Editor’s Note: This story provides additional context to the September 2023 cover story, “In the Cards,” which readers can find here.
While pharmacy retailers concede that prescription discount cards can drive traffic into their stores, they can carve away the already thin margins of many independent pharmacy operators. This has led many independents to decline to accept the cards.
“In a lot of cases these discount cards actually make more off the prescription than the pharmacy does, which makes no sense,” said Patrick Berryman, senior VP and chief operating officer at the National Community Pharmacists Association.
Pharmacies are being reimbursed at a low contracted rate, which may be only pennies, while the discount card could be recouping multiple dollars, he said. In addition, the card companies charge pharmacies a fee for accepting the card, which they then split with the PBM that they work with to provide the discount.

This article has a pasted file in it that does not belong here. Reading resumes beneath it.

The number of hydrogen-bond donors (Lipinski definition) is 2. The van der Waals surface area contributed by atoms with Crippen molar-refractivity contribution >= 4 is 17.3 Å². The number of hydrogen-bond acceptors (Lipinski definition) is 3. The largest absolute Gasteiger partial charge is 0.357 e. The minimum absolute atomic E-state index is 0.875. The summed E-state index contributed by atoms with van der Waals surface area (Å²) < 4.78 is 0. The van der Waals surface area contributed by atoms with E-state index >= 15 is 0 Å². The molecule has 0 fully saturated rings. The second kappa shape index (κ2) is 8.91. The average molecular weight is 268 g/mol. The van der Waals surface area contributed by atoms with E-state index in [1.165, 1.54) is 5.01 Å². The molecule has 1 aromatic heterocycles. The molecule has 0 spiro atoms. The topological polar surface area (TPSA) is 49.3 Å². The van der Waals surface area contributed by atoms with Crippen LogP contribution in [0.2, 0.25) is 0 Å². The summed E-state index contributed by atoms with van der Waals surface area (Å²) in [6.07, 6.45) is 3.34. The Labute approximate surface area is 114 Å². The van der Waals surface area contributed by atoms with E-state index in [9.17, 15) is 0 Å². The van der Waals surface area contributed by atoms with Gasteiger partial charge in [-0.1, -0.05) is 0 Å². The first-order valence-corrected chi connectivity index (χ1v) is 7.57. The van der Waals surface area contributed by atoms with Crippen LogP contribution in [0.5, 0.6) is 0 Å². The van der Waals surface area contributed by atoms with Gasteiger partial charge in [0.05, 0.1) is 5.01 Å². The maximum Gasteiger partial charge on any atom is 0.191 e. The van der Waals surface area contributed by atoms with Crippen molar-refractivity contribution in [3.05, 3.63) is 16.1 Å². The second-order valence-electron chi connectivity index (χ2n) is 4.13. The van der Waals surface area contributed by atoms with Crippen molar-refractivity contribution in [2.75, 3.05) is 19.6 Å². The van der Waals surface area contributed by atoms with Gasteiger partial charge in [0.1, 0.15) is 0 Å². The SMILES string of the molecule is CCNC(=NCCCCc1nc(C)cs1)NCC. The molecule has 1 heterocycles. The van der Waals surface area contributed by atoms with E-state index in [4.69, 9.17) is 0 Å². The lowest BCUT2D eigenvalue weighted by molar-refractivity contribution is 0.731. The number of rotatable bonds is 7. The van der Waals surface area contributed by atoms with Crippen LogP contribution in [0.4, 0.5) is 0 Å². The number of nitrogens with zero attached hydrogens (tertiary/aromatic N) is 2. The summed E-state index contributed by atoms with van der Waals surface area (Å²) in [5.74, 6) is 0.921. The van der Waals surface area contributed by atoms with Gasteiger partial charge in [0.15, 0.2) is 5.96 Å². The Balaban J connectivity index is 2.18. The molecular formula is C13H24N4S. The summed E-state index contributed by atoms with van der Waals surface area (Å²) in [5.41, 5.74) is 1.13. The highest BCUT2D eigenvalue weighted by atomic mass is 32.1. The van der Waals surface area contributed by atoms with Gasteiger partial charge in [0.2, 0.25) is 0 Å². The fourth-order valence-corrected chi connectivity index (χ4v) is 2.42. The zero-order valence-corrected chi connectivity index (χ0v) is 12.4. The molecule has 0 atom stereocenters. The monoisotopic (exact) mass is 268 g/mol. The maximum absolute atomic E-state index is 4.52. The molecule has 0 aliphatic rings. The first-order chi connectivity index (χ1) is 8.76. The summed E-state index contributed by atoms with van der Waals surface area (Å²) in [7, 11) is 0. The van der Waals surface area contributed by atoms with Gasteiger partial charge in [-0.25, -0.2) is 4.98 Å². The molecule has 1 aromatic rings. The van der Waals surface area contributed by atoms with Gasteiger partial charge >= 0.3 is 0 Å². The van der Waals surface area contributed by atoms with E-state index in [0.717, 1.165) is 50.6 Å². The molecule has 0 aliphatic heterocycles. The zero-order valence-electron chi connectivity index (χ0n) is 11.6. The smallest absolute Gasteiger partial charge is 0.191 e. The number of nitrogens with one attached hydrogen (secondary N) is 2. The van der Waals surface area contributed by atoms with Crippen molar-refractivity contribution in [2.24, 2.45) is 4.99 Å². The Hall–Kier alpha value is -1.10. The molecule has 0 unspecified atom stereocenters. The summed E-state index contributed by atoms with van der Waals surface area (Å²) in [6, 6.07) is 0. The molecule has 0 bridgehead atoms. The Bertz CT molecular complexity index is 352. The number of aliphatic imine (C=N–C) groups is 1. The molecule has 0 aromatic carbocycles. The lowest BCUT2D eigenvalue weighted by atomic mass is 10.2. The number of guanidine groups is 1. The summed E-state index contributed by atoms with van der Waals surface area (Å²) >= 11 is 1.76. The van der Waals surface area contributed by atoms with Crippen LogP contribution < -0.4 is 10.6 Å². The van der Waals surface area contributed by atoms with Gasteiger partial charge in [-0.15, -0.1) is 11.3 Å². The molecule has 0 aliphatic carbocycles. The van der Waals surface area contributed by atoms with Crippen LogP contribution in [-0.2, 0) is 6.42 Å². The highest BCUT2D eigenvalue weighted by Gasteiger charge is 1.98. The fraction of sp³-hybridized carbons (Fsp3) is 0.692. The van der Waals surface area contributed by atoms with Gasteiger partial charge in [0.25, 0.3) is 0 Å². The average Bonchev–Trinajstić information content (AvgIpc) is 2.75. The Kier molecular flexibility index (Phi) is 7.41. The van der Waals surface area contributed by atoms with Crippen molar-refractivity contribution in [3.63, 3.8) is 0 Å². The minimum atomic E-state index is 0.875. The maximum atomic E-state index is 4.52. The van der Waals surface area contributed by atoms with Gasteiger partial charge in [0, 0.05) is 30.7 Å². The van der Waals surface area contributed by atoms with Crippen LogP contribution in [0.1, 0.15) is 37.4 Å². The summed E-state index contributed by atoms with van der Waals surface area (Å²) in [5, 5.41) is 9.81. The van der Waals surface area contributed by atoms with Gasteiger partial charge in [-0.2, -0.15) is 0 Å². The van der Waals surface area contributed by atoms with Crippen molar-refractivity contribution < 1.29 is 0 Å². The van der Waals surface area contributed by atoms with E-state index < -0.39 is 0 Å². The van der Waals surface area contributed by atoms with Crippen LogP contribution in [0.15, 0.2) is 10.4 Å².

“There are also patient data concerns, because in most of these cases, these are the pharmacies’ patients, and the pharmacies are concerned about where that data goes,” said Berryman. “They're concerned with what these companies are doing with the patient's data because they're getting the patient information, they're getting the drugs they're on, etc. They're concerned that data may be going places it shouldn't be going and it's getting sold.”
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In addition, some of the discount cards either don’t work with independents, or treat independents differently than they do large chains, he said. Some cards, for example, require that in order for a pharmacy to be listed in their pharmacy locator service, they need to be certified by the National Association of Boards of Pharmacy, which may be too expensive for many independents.
In addition, some of the cards also promote the mail-order services of the PBMs they work with, Berryman said. They often also promote telehealth, which may conflict with the relationships that independent pharmacies have with local physicians, he said.
“We just encourage patients to ask their pharmacists, and shop around and ask what the cash price is,” said Berryman. “That’s how patients can do the best, frankly.”